Do kids have too much to say?
Frequently I hear parents complain—“My kids are always arguing with me about something!” “I don’t want chicken for dinner!” “I don’t want to go shopping!”, “I don’t want to go to bed!”, “PLEASE—five more minutes on my X-box!”-- The list is endless. Adults reflect back on their own childhood and can’t remember expressing their own opinions so strongly. Their chorus—“We did what our parents told us to do without any backtalk!” Why are our youngsters so argumentative?
I can’t remember ever telling my Mom that I didn’t want a particular meal for dinner. Even if I didn’t like what was on the menu, I happily ate it. I knew that she wasn’t going to prepare anything else. It never occurred to my brothers and I to say “no” to any request. We knew who was in charge and it wasn’t us.
When I was growing up, children were seen, but rarely heard.
Subsequent generations are raising their children differently. Parents value expression. We want to know what our kids think and feel. We want our children to be seen and heard. The problem—We don’t always like what they have to say!
Increased affluence and wider consumer choice plays a large part in this new equation. When I was a kid, there were few fast food restaurants. It was a rare day indeed that my parents took us out to dinner. When they did, they ordered for us. We didn’t care. We were just happy to eat out!
But today, fast food restaurants market their fare directly to children. Parents are “crazy busy” with work, ferrying kids to activities, helping with homework, and piles of laundry. They have less time to make home cooked meals. How frequently do you ask your kids where they want to eat? Don’t worry, if you don’t, they will be sure to tell you! There is much greater choice in the market place—restaurants, clothing, toys, and now, electronic devices. Children and parents are flooded with non-stop advertising. It’s hard to resist. Even young children have become sophisticated consumers!
How many Moms and Dads prepare more than one main dish for dinner? Joey is a vegetarian, Sarah is gluten free, Billy hates fish, John will only eat pizza, and Henry can’t stand broccoli. Meals at home are looking more buffet like every day.
Our culture is changing too. When I was growing up, I watched TV shows like “Father knows best” or the “Donna Reed” show. The most rebellious television character was “Dennis the Menace” (Now I am really dating myself!). But my kids watched Will Smith in the “Fresh Prince of Bel-Air”. Running for six years in the early 90’s, Will Smith fought with his Aunt and Uncle about everything. My kids loved that show!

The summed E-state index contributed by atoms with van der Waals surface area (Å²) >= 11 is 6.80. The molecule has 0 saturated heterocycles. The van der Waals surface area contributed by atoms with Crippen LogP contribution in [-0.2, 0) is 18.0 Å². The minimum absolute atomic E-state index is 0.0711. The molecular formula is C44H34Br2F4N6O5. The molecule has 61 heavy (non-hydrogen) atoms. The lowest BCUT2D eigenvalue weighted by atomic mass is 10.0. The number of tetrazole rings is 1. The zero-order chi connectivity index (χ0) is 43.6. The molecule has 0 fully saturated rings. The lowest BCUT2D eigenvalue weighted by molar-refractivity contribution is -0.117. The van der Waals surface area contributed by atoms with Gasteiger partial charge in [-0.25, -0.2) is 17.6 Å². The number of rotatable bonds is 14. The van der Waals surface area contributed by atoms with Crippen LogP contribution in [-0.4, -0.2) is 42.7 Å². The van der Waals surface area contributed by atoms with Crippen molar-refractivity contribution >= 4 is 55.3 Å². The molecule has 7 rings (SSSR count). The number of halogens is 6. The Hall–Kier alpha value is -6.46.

In the movies today, kids having starring roles as spy’s, action heroes, wizards, and villains. No wonder they feel empowered!
So what’s the problem with all of this newfound expression? It makes many children anxious to have so much power. Children need their parents to be in charge in order to feel safe and secure.
What can parents do?
Remember, you’re the boss. There is a time to give children limited choices, but don’t open up the gate too far. Young children can handle—Do you want to pick up your toys now or in five minutes? Do you want to wear the blue pajama top or the red one? But don’t be too open ended. It will make your kids nervous. And NO should always be NO, even if your youngster pitches a fit.
Responsibility and freedom go hand in hand. Kids need age appropriate responsibilities to pair with their freedom of expression. Little kids can set the table. Older kids can put the dishes away. Making your bed everyday is not child abuse. Putting your toys away before bed is not a violation of their human rights.
Draw some lines in the sand. Decide what limits and expectations are important to you, then be clear that these lines are not open for discussion. Listening and learning from your children’s experience is a worthwhile occupation. But that doesn’t mean that everything is up for negotiation.
What do you think?